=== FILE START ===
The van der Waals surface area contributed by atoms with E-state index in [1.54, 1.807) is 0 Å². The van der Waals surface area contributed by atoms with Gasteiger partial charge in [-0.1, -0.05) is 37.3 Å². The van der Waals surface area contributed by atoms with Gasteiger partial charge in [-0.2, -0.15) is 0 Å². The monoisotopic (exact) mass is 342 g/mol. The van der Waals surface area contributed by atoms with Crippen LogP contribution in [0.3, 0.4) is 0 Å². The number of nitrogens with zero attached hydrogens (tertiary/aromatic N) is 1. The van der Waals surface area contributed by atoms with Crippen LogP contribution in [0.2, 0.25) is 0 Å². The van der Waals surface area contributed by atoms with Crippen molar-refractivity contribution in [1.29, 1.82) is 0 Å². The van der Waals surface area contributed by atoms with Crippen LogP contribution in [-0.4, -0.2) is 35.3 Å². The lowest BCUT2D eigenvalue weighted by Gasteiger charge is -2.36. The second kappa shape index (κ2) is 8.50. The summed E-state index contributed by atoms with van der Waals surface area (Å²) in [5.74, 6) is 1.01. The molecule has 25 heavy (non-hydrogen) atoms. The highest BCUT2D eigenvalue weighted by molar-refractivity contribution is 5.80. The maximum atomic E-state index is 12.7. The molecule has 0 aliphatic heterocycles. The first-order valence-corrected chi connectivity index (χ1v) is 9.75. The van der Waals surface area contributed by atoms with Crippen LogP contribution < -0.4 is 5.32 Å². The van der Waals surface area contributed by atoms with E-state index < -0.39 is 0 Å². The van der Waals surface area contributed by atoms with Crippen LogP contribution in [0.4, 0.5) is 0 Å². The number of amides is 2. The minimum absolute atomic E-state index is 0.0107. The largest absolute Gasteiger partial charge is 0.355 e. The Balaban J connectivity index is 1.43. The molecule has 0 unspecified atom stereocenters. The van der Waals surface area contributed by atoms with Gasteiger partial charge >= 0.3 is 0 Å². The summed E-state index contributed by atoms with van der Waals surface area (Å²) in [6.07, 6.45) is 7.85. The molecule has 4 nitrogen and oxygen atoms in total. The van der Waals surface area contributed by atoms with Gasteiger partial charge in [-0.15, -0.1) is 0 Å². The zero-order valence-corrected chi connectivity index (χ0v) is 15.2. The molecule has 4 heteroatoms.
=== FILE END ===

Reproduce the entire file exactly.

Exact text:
The van der Waals surface area contributed by atoms with E-state index in [1.54, 1.807) is 0 Å². The van der Waals surface area contributed by atoms with Gasteiger partial charge in [-0.1, -0.05) is 37.3 Å². The van der Waals surface area contributed by atoms with Gasteiger partial charge in [-0.2, -0.15) is 0 Å². The monoisotopic (exact) mass is 342 g/mol. The van der Waals surface area contributed by atoms with Crippen LogP contribution in [0.3, 0.4) is 0 Å². The number of nitrogens with zero attached hydrogens (tertiary/aromatic N) is 1. The van der Waals surface area contributed by atoms with Crippen LogP contribution in [0.2, 0.25) is 0 Å². The van der Waals surface area contributed by atoms with Crippen molar-refractivity contribution in [1.29, 1.82) is 0 Å². The van der Waals surface area contributed by atoms with Crippen LogP contribution in [-0.4, -0.2) is 35.3 Å². The lowest BCUT2D eigenvalue weighted by Gasteiger charge is -2.36. The second kappa shape index (κ2) is 8.50. The summed E-state index contributed by atoms with van der Waals surface area (Å²) in [5.74, 6) is 1.01. The molecule has 25 heavy (non-hydrogen) atoms. The highest BCUT2D eigenvalue weighted by molar-refractivity contribution is 5.80. The maximum atomic E-state index is 12.7. The molecule has 0 aliphatic heterocycles. The first-order valence-corrected chi connectivity index (χ1v) is 9.75. The van der Waals surface area contributed by atoms with Crippen LogP contribution < -0.4 is 5.32 Å². The van der Waals surface area contributed by atoms with E-state index < -0.39 is 0 Å². The van der Waals surface area contributed by atoms with Crippen LogP contribution in [0.4, 0.5) is 0 Å². The number of amides is 2. The minimum absolute atomic E-state index is 0.0107. The largest absolute Gasteiger partial charge is 0.355 e. The Balaban J connectivity index is 1.43. The molecule has 0 unspecified atom stereocenters. The van der Waals surface area contributed by atoms with Gasteiger partial charge >= 0.3 is 0 Å². The summed E-state index contributed by atoms with van der Waals surface area (Å²) in [6.07, 6.45) is 7.85. The molecule has 4 nitrogen and oxygen atoms in total. The van der Waals surface area contributed by atoms with Gasteiger partial charge in [-0.15, -0.1) is 0 Å². The zero-order valence-corrected chi connectivity index (χ0v) is 15.2. The molecule has 4 heteroatoms.